Eastern European quartet Among Radio Thieves has a batch of rockin tunes on their hands. The alternative rockers have been releasing singles at a feverish pace, putting out five songs in the last four months. With such a prolific output, the band is on track to release a full album’s worth by year’s end. Their edgy brand of rock grows and progresses with each new release, giving the listener plenty to look forward to.
Among Radio Thieves
Next up is “Whirlblue” which wastes no time kicking into high gear with Wolfmother-esque power. While the verse vocals start out fairly straightforward, they quickly evolve into a syncopated rap, a delightful yet unexpected development. The drums and guitar drive the song, rhythmically pushing the music. Lyrically “Whirlblue” continues exploring the theme of failed romance, perhaps an easy topic to reach for, but the band manages to at least explore the subject from a different perspective. The singer pleads with a would-be lover who is spurning their advances, “tell me what can I do? I think I’m in love with you.” The solo section surprises the listener with harmonica, unheard up until this point. “Whirlblue” builds into a fever pitch, with searing harmonica, ripping guitars and driving drums, and culminates with audible desperation and pain.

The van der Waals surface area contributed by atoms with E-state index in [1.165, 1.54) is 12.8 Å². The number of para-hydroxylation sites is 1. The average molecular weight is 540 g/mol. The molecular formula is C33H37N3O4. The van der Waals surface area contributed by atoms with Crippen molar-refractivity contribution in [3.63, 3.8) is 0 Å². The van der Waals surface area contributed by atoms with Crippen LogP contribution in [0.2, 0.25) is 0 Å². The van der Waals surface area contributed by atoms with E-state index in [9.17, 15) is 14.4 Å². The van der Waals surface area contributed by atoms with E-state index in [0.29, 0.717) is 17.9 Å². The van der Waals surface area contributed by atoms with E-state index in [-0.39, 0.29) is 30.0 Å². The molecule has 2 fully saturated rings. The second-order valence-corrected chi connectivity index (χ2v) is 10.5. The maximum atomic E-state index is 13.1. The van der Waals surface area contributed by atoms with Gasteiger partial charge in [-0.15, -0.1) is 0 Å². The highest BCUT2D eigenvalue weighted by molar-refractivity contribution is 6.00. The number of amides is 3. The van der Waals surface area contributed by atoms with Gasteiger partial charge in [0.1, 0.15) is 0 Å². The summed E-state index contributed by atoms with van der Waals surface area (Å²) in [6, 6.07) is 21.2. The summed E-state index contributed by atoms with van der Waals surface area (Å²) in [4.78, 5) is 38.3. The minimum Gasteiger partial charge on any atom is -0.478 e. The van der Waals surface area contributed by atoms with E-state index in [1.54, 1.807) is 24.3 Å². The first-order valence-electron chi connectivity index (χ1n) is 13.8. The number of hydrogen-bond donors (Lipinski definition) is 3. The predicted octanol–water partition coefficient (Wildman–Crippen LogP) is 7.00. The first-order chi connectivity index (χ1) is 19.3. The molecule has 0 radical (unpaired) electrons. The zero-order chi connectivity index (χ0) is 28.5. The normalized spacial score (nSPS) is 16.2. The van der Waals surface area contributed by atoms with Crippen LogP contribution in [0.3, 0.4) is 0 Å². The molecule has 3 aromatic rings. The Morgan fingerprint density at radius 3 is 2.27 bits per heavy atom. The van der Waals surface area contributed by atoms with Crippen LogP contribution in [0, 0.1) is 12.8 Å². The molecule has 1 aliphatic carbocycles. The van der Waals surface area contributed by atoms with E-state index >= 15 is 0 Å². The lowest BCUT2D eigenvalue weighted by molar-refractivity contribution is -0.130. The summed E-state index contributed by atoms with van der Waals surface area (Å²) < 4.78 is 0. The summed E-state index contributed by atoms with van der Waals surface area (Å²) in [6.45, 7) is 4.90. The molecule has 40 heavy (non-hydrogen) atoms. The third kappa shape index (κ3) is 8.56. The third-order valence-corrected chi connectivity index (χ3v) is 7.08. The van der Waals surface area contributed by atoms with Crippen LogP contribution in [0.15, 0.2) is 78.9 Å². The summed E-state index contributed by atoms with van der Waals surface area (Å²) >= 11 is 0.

Their third single, “Lost” starts off with a shuffle rhythm, an energetic synth-y romp, almost recalling Depeche Mode. The lyrics are introspective and explore death and the fleeting nature of life, a welcome deviation from the unsuccessful relationship theme of the first two singles. The first-person perspective begins to feel slightly overused by this point, the conversational nature slightly impeding the listener’s ability to put themselves in the vocalists shoes. Still, the song maintains its power and energy regardless of lyrical topic. Channeling 80’s new wave at first, the song then builds into more of a sinister bluesy rocker, before falling way to a syncopated reggae feel in the bridge. While this much genre hopping could seem schizophrenic, the band pulls the changes off seamlessly, returning to an epic and driving blues-rock feel for the remainder of the song, the vocals and guitar reaching separate crescendos that gives the listener chills.